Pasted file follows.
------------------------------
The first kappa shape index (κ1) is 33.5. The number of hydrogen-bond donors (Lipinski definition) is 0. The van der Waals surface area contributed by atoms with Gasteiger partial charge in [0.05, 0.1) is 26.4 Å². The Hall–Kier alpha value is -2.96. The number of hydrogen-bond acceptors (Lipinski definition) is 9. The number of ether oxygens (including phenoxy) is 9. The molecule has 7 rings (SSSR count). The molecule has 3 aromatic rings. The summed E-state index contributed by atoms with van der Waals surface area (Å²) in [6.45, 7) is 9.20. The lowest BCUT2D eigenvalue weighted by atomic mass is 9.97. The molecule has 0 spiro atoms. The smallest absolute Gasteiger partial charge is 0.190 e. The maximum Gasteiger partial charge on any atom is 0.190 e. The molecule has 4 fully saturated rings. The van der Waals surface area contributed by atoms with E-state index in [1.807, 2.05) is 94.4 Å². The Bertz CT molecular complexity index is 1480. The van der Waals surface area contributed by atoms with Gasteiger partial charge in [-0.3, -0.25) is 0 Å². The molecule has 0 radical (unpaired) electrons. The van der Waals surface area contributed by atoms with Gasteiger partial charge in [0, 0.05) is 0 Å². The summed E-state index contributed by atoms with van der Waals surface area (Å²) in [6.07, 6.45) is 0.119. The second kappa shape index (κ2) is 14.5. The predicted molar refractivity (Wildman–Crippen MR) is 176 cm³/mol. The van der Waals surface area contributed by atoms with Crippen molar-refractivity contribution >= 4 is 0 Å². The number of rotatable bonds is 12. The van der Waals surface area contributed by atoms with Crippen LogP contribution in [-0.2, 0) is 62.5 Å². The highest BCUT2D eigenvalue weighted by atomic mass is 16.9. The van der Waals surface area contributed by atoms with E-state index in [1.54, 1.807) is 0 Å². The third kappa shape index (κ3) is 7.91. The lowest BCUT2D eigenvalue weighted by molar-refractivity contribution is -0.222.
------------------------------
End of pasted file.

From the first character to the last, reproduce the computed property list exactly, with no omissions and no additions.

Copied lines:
The first kappa shape index (κ1) is 33.5. The number of hydrogen-bond donors (Lipinski definition) is 0. The van der Waals surface area contributed by atoms with Gasteiger partial charge in [0.05, 0.1) is 26.4 Å². The Hall–Kier alpha value is -2.96. The number of hydrogen-bond acceptors (Lipinski definition) is 9. The number of ether oxygens (including phenoxy) is 9. The molecule has 7 rings (SSSR count). The molecule has 3 aromatic rings. The summed E-state index contributed by atoms with van der Waals surface area (Å²) in [6.45, 7) is 9.20. The lowest BCUT2D eigenvalue weighted by atomic mass is 9.97. The molecule has 0 spiro atoms. The smallest absolute Gasteiger partial charge is 0.190 e. The maximum Gasteiger partial charge on any atom is 0.190 e. The molecule has 4 fully saturated rings. The van der Waals surface area contributed by atoms with E-state index in [1.807, 2.05) is 94.4 Å². The Bertz CT molecular complexity index is 1480. The van der Waals surface area contributed by atoms with Gasteiger partial charge in [-0.3, -0.25) is 0 Å². The molecule has 0 radical (unpaired) electrons. The van der Waals surface area contributed by atoms with Gasteiger partial charge in [0, 0.05) is 0 Å². The summed E-state index contributed by atoms with van der Waals surface area (Å²) in [6.07, 6.45) is 0.119. The second kappa shape index (κ2) is 14.5. The predicted molar refractivity (Wildman–Crippen MR) is 176 cm³/mol. The van der Waals surface area contributed by atoms with Crippen molar-refractivity contribution >= 4 is 0 Å². The number of rotatable bonds is 12. The van der Waals surface area contributed by atoms with Crippen LogP contribution in [-0.2, 0) is 62.5 Å². The highest BCUT2D eigenvalue weighted by atomic mass is 16.9. The van der Waals surface area contributed by atoms with E-state index in [1.54, 1.807) is 0 Å². The third kappa shape index (κ3) is 7.91. The lowest BCUT2D eigenvalue weighted by molar-refractivity contribution is -0.222.